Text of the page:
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COVID-19 safety in schools and colleges in Wales must be strengthened due to high infection rates among children, education unions said today.
TUC Cymru said that stronger measures are needed to help protect staff and pupils and keep schools open, after young people in Britain’s schools missed out on the most class time in Europe during three national lockdowns.
The call came after discussions between school staff and reps from unions including the National Education Union, the National Association of Head Teachers, and Unison, at TUC Cymru’s “schools safe and open” event last Thursday.
Recommendations included the possible return of classroom bubbles, staggered class times, isolation for close contacts of those with the virus, and more use of masks, alongside clear guidance on how schools should support those who are forced to study remotely.
More funding for the use of CO2 monitors and better ventilation in classrooms is also required, TUC Cymru said, as well as support for teacher training and help to cover virus-related staff absences.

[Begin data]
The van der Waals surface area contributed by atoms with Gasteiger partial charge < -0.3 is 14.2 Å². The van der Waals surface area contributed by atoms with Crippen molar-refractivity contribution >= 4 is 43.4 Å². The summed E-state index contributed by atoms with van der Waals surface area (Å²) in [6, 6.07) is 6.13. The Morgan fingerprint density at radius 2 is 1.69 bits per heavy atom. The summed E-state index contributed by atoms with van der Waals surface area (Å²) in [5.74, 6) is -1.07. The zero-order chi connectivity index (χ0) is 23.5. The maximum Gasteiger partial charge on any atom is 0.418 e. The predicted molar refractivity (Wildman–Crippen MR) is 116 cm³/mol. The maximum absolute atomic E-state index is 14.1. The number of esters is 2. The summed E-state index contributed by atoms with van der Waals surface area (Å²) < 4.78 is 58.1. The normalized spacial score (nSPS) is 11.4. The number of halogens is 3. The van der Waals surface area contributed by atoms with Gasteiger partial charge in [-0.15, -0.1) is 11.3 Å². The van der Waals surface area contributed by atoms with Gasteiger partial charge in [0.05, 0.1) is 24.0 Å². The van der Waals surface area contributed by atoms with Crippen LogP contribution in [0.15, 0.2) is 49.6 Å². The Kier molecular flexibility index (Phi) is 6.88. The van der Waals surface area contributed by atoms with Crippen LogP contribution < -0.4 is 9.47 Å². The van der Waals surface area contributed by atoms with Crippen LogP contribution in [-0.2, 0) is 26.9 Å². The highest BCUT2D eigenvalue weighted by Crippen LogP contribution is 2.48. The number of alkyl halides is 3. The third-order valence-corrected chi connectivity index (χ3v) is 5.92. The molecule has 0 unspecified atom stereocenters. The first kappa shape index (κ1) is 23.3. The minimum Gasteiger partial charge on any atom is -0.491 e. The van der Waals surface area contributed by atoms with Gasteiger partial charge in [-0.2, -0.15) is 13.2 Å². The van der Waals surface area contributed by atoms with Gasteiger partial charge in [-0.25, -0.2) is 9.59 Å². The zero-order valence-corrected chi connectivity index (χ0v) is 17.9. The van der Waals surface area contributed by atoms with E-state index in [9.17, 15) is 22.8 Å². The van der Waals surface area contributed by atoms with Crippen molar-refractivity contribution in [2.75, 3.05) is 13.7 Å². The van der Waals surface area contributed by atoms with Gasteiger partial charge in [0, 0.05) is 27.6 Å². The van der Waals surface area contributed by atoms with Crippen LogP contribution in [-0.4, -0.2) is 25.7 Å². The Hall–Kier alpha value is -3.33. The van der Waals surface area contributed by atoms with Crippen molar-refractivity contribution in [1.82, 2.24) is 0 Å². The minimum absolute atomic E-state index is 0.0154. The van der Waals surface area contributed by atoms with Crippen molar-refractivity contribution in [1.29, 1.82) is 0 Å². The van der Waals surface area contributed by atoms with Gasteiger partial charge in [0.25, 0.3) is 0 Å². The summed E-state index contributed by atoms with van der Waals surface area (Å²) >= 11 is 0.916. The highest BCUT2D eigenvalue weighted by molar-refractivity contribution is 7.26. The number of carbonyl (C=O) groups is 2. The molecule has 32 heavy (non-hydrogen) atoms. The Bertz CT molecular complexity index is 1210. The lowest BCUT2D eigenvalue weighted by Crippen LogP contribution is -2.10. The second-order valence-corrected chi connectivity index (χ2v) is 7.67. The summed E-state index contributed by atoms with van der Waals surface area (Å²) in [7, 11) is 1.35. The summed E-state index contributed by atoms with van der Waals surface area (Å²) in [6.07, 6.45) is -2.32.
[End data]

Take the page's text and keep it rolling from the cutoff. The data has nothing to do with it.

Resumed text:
The union body’s general secretary Shavanah Taj said: “The whole school workforce is in agreement that mitigations need to be stronger throughout Wales to keep schools open.
“Teachers, teaching assistants, headteachers and support staff are scared, overworked and exhausted.
“The Welsh government needs to listen to them and recognise that they’re the experts on what’s happening in schools.”
In a statement, the Welsh government said: “We thank everyone working across our education system for their efforts in supporting learners.
“The latest Public Health Wales provisional data suggests that the rate of cases amongst school aged children and younger adults has decreased over the past week.
“We will continue to monitor the data carefully and work to ensure as many learners as possible can attend school or college safely.”
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